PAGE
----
The word milonga has three meanings:
- it’s a tango dance party
- it’s a subset of tango music
- it’s the dance danced to that subset of tango music
When we talk about “milonga etiquette,” we’re talking about the interactions that happen at a tango dance party.
1. How do milongas work?
- Music is played in sets of 3 to 4 songs. These groupings are called tandas.
- There are 3 types of music played at a milonga:
- Tango is the “regular” music you’ll hear most of the time.
- Vals (sometimes called vals tango or vals cruzado) has a 3/4 waltz rhythm but with tango instruments.
- Milonga is faster, more rhythmic music.
- Between each tanda is a cortina, a snippet of non-tango music that tells everyone that the tanda is over. This is the time to sit down or invite someone else for the next tanda.
- It’s fine to ask someone to dance after the tanda has started. You could ask someone to dance after the first two songs go by.
- It’s expected that you will at least dance the tanda to the end with your partner. Stopping in the middle of a tanda (“breaking the tanda”) generally means that something has gone very wrong.
- Some people elect to dance multiple tandas with a partner, but this means different things in different places.
- Dancers usually use cabeceo ask each other to dance, but this isn’t always the case (see #3).
2. What exactly is cabeceo?
It is the way to invite someone to dance. The request is done by making sustained eye contact with the dancer of your choice. The dancer accepts the invitation by slightly nodding. If he or she refuses the invitation for any reason, eye contact will be broken by their looking away.
Notice that we are using gender-neutral language. Leaders of any gender can initiate cabeceo. Traditionally it’s men who cabeceo, as most leaders are men. But women still need actively look around, and they have the power of “no.”
It is important to use a kind of cabeceo between leaders to come onto the dance floor when the tanda has started. It’s the same as drivers using their signals and looking first before turning onto a main street. Followers can help with this process as well by not jumping into the line of dance without looking.
3. Is the cabeceo used in Ottawa?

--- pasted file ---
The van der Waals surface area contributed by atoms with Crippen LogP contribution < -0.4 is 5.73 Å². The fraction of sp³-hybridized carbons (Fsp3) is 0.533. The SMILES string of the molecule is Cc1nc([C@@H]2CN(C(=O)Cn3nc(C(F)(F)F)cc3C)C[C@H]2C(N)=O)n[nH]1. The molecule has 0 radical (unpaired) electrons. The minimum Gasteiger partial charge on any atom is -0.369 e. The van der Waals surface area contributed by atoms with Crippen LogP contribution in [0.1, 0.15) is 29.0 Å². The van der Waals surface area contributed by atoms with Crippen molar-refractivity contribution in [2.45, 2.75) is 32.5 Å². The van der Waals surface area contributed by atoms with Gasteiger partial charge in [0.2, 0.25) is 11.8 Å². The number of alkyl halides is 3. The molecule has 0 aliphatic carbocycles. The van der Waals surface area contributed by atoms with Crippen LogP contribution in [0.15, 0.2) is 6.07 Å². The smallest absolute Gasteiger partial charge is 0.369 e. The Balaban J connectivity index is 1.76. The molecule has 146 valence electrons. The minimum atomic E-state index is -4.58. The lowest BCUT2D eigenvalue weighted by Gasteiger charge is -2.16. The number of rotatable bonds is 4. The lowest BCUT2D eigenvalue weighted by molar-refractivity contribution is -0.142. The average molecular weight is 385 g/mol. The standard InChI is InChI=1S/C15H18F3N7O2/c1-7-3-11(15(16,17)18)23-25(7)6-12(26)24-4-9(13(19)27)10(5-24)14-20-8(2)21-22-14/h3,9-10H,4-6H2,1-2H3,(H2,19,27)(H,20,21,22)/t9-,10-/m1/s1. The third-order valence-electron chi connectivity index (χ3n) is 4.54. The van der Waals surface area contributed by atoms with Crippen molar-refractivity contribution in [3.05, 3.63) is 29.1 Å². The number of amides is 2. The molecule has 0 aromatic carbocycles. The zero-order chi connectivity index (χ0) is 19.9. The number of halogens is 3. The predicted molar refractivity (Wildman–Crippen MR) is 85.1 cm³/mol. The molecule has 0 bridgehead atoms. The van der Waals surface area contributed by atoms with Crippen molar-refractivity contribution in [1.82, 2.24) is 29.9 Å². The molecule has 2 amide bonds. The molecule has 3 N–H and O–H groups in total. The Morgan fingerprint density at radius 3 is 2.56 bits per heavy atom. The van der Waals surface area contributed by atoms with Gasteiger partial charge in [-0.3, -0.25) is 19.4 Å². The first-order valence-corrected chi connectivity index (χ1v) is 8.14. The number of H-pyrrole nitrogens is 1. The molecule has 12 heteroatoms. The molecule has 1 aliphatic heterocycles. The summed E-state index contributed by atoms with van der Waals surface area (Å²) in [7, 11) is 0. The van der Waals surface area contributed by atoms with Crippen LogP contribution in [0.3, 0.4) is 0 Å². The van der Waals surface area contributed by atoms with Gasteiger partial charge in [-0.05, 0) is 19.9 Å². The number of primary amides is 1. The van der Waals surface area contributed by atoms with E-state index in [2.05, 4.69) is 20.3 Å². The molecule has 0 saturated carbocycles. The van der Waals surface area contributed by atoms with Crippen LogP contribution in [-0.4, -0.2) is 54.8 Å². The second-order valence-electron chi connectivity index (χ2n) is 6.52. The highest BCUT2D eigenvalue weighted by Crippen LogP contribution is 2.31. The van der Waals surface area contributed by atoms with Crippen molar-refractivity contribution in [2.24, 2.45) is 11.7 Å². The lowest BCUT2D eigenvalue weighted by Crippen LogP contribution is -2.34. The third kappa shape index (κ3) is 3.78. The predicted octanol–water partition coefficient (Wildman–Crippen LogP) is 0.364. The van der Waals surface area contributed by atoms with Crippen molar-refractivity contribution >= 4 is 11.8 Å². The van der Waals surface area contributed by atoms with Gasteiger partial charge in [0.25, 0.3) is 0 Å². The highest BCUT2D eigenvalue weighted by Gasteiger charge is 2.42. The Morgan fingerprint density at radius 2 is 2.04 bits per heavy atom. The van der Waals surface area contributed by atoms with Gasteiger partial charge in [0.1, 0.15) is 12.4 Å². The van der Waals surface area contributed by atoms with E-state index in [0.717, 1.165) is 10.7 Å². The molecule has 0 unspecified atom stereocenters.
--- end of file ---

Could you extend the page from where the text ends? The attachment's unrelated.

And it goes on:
Cabeceo is not used all the time in Ottawa. Our community is small enough that many people know each other and verbally ask each other to dance. However, experienced dancers who are familiar with cabeceo often use it, even with friends. It’s a handy skill to have!
4. Do I have to dance with everyone who asks me? Or, do I have to make sure to ask everyone to dance?
Anyone can politely refuse a dance for any reason; you’re tired, or want to chat with others, or watch the other dancers.
And you do not need to explain yourself to anyone. You should only dance when or if you really want to.
5. What are some big no-no’s at the milonga?
- Teaching or otherwise criticizing your partner at a milonga is heavily frowned upon, whether it’s during a tanda or off the dance floor. Many dancers will decline to dance with you again if you attempt to teach them during a milonga.
- Ignoring floor craft is poor practice. Argentine Tango is danced counterclockwise around the dance floor, and often couples form lanes so that the dance floor keeps flowing. Switching lanes constantly, “tailgating,” holding up traffic, and stepping backwards against the line of dance are all unsafe for your partner and the other couples around you.
6. How do you dress for milongas?
Many people choose to dress nicely for milongas and make an evening of it. You’ll also see people in jeans and casual clothing at local milongas. At gala-type events you’ll see suit coats (sometimes ties but not really these days) and gorgeous tango dresses, but you just need to dress a bit better than you would for a “regular” milonga.
You should be able to move freely and feel comfortable in your outfit. There’s nothing less elegant than being restricted by your clothes!
Wear shoes that you have worn before for tango – that way you know they are comfortable and functional. At some point, you might want to match your shoes to your clothes or get real tango gear, but for a local milonga it’s not a big deal.
The important thing is personal hygiene. Argentine Tango is danced closely, so body odor and bad breath are to be avoided. Siempre Tango advocates a scent-free environment as well because excessive perfumes and colognes can cause allergic reactions.